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Selling your Home

Q- What is my first step if I plan to sell my home?

You should get an idea of the market value of your home, that is, what you can expect to sell it for. One way to do this is to get a professional appraisal. They are listed in the yellow pages of the phone book under ‘Appraisers.’ It costs around $200 for an appraisal. Appraisals are based on what houses similar to yours sell for in your area as well as replacement costs. Another option is to contact a real estate agent. He or she will be able to give you a good idea of what you can expect to sell your house for based on what other houses are selling for in your area.

Q- How do I list my house with a real estate agent?

There are many agents to choose from. You should find someone who knows the area you live in. Family, friends or people you work with may be able to recommend an agent. Real estate agents fees may vary so you should find out as much as you can about how much an agent charges. Some owners choose to sell their house without using an agent and there are businesses that provide services to help people do this for example by providing signs and draft documents. Although this costs less than hiring a agent, you will have to be prepared to advertise and show the property yourself and will not have access to the same resources as a professional agent.

If you decide to hire an agent, you will have to sign a listing agreement. Carefully read through the agreement and be sure that you understand the charges and commissions you can expect to pay and what to expect from the agent. You and your agent will discuss whether it should be a multiple or exclusive listing. Multiple listings give you broader exposure, but you may pay a higher commission. Generally, the agent will be entitled to his or her commission when a buyer who is ready, willing and able signs an offer to purchase your home at the price you and your agent agreed to sell it for. Depending on the listing agreement, even if the transaction falls through, you may still have to pay a commission. You may also have to pay a commission if you sell the house yourself while the listing agreement is in effect, or if you sell it after the listing agreement has expired, and the agent was the ‘effective cause’ of the sale. For example, the buyer came to an open house arranged by the agent and later makes an offer to purchase after the listing agreement has expired.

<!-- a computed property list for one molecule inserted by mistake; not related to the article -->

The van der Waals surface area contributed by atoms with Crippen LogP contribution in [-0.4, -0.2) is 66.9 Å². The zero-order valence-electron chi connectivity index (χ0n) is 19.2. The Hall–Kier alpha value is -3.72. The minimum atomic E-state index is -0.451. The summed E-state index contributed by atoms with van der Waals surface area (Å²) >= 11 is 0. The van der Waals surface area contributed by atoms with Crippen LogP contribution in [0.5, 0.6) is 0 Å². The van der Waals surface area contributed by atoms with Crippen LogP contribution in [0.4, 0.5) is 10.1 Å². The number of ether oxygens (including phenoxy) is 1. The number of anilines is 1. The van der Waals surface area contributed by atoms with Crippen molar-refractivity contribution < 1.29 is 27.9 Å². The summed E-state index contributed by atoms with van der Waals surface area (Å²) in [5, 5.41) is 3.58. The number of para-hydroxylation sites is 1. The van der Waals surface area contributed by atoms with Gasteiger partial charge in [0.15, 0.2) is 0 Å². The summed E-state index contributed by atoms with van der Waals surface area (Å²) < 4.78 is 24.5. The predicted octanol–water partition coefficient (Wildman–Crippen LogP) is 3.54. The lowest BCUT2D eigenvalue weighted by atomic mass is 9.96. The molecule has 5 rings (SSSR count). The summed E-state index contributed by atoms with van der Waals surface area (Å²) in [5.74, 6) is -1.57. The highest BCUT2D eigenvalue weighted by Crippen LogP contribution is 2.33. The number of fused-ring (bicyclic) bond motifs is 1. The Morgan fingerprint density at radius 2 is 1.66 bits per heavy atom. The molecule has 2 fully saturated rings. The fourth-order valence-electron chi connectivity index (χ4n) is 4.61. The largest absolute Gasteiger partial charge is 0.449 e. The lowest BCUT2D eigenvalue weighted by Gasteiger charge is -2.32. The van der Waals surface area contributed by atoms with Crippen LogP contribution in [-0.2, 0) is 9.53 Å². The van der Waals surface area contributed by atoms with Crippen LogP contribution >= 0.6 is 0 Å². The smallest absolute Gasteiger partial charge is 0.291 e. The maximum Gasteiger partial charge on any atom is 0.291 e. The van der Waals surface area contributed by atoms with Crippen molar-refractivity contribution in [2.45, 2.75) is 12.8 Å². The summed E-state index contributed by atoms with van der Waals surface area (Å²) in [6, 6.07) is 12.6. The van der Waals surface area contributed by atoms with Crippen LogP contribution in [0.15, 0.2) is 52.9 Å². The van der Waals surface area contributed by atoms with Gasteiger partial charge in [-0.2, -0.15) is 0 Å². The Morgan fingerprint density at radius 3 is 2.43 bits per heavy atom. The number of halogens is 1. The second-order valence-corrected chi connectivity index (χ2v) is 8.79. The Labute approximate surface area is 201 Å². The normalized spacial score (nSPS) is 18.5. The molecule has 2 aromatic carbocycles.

Q- Can I have the same real estate agent as the purchaser?

Yes but is recommended you hire a real estate agent that is not representing the purchaser. This is to ensure that he or she will solely serve your interests in the home selling process. If one of your real estate agent’s clients wishes to purchase your property, the agent must inform you. An agent who represents both the seller and the purchaser, is not permitted to advise one party against the interests of the other party. As the seller you still pay the agent’s fee.

Q- Do I need a lawyer if I’m selling my home?

Yes. Your lawyer will advise you, ensure that the documentation is prepared and that the property is registered prior to closing, receive the money from the purchaser’s lawyer on closing day, pay off the amount owing on your mortgage, and provide you with an accounting of the proceeds from the sale. You should not use the same lawyer as the purchaser.

Q- Do I have to pay off my mortgage before I can put my house up for sale?

No. You should contact the financial institution holding your mortgage to find out exactly how much is left owing on the mortgage. Find out if you can pay off the mortgage early, and if so, is there a penalty. Ask that this information be put in writing for you. If you sell your home and you owe money on a mortgage, on the closing date for the sale, your lawyer will arrange for the amount owing on the mortgage to be paid off from the proceeds of sale and for a release to be issued by the financial institution. You can also ask the financial institution if the mortgage is assumable. That is, can the purchaser simply take over the mortgage from you, the seller? If it is assumable, will you be released from any further obligations under the mortgage? Again ask for this to be put in writing.